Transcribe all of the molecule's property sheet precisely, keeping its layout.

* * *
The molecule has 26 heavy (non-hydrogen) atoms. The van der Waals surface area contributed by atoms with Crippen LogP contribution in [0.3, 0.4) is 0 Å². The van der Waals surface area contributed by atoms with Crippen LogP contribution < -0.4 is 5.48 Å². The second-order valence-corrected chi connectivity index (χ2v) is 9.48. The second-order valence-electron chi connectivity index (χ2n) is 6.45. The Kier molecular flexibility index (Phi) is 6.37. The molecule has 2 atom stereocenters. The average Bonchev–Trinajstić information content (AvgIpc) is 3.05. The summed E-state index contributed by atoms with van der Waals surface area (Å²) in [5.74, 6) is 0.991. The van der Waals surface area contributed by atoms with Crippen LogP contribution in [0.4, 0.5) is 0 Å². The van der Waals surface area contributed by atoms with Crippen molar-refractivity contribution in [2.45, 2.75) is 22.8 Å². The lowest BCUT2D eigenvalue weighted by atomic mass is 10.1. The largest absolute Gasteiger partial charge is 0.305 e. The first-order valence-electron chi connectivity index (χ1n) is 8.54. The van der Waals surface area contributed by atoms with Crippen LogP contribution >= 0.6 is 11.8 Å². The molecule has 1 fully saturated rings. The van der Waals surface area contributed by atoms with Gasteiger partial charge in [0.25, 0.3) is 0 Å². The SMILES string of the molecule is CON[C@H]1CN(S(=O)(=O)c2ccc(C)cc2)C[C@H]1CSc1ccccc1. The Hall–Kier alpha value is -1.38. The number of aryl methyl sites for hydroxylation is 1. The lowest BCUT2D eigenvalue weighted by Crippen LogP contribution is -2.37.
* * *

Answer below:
The molecule has 26 heavy (non-hydrogen) atoms. The van der Waals surface area contributed by atoms with Crippen LogP contribution in [0.3, 0.4) is 0 Å². The van der Waals surface area contributed by atoms with Crippen LogP contribution < -0.4 is 5.48 Å². The second-order valence-corrected chi connectivity index (χ2v) is 9.48. The second-order valence-electron chi connectivity index (χ2n) is 6.45. The Kier molecular flexibility index (Phi) is 6.37. The molecule has 2 atom stereocenters. The average Bonchev–Trinajstić information content (AvgIpc) is 3.05. The summed E-state index contributed by atoms with van der Waals surface area (Å²) in [5.74, 6) is 0.991. The van der Waals surface area contributed by atoms with Crippen LogP contribution in [0.4, 0.5) is 0 Å². The van der Waals surface area contributed by atoms with Crippen molar-refractivity contribution in [2.45, 2.75) is 22.8 Å². The lowest BCUT2D eigenvalue weighted by atomic mass is 10.1. The largest absolute Gasteiger partial charge is 0.305 e. The first-order valence-electron chi connectivity index (χ1n) is 8.54. The van der Waals surface area contributed by atoms with Crippen LogP contribution >= 0.6 is 11.8 Å². The molecule has 1 fully saturated rings. The van der Waals surface area contributed by atoms with Gasteiger partial charge in [0.25, 0.3) is 0 Å². The SMILES string of the molecule is CON[C@H]1CN(S(=O)(=O)c2ccc(C)cc2)C[C@H]1CSc1ccccc1. The Hall–Kier alpha value is -1.38. The number of aryl methyl sites for hydroxylation is 1. The lowest BCUT2D eigenvalue weighted by Crippen LogP contribution is -2.37.